The Company: Chicken Paprikash Recipe

Year Released: 2007
Directed by: Mikael Salomon
Starring: Chris O’Donnell, Alfred Molina, Michael Keaton
(Not Rated, 286 min.)

"There is a point of no return, unremarked at the time, in most lives." Graham Greene

Cloak and Dagger, American style. Forget MI6 and all those British stiff upper lips, and relive the Cold War in all its paranoid brutality through the eyes of three intrepid Yank spymasters.

This classic 2007 television mini-series marries real life legendary spooks to fictional creations, all the while keeping us guessing at the identity of the Russian mole buried deep in our own CIA.

Yes, it’s Tinker Tailor Soldier Spy all over again, but this one captures the wide range of the American character so often stereotyped in British spy thrillers.

If we do owe the Brits something here, it is that Lewis Carroll Alice in Wonderland quality that infuses the entire three-part series. Like Alice we plunge down a rabbit hole into a whole new world, chasing not the mysterious white rabbit, but an even more elusive mole, this one buried in the deepest warrens of our espionage underground. It is Through the Looking Glass into a “bewilderment of mirrors,” not just reflecting human nature, but revealing as well, “dark shapes beneath the surface only dimly glimpsed before… depths of duplicity, subzero degrees of cold-bloodedness.” (Ron Rosenbaum)

Alice in all her innocence is young Jack McAuliffe, Chris O’Donnell, bringing that same all-American mixture of square-jawed idealism and kick-ass competence that he now bestows on us in weekly installments on CBS’s NCIS: Los Angeles.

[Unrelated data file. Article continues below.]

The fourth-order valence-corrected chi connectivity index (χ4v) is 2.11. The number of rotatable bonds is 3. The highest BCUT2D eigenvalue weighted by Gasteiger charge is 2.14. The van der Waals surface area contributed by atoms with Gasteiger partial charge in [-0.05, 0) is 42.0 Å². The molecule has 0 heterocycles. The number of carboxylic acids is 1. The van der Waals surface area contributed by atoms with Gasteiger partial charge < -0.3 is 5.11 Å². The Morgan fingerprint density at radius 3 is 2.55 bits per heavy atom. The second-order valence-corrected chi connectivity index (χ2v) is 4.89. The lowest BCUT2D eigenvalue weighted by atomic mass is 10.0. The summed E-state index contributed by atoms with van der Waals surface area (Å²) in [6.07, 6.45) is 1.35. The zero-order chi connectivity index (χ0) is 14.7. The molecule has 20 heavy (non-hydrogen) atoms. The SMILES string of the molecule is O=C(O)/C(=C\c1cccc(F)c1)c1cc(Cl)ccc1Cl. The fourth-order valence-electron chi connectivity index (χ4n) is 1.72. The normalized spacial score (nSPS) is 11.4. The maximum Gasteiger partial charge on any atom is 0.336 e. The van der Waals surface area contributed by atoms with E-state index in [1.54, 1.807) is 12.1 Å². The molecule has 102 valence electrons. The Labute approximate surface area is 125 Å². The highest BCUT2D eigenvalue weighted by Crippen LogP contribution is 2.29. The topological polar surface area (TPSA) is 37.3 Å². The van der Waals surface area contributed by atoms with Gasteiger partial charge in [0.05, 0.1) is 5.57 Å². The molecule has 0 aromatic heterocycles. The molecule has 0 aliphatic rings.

The wonderful Alfred Molina plays his mentor, Harvey Torriti, code name “Sorcerer.” While he has a little of the Mad Hatter’s paranoia – his nose twitches when senses something is wrong -- Sorcerer is mostly Cheshire Cat, trying to teach Jack, a new recruit from Yale, the weird ways of this spy world. Like Alice, Jack is looking for directions:

Then it doesn't matter which way you go,' said the Cat.
`--so long as I get SOMEWHERE,' Alice added as an explanation.
`Oh, you're sure to do that,' said the Cat, `if you only walk long enough.'"

"`But I don't want to go among mad people,' Alice remarked.
`Oh, you can't help that,' said the Cat: `We're all mad here’.

And the Cheshire Cat’s final declaration has a ring of truth in it, especially in regard to James Jesus Angleton, the real life Chief of the CIA’s counter-intelligence section. If this film had been made for the big screen, Michael Keaton would certainly have deserved an Oscar for his portrayal of the eccentric icon. (He did, in fact, receive a 2008 SAG nomination for that role.)

Like Philip Seymour Hoffman in Capote Keaton doesn’t just portray the enigmatic Angleton, he becomes him. And if you thought le Carré’s Tinker Tailor Soldier Spy had its share of literal and metaphoric smoky rooms, get ready for the full Monty here.

It’s not just the perpetual rings of smoke that encircle Angleton’s head; it’s the particular way he holds his cigarette, cradling it horizontally in his hand almost like Bob Dylan or Arlo Gurthrie holding a harmonica.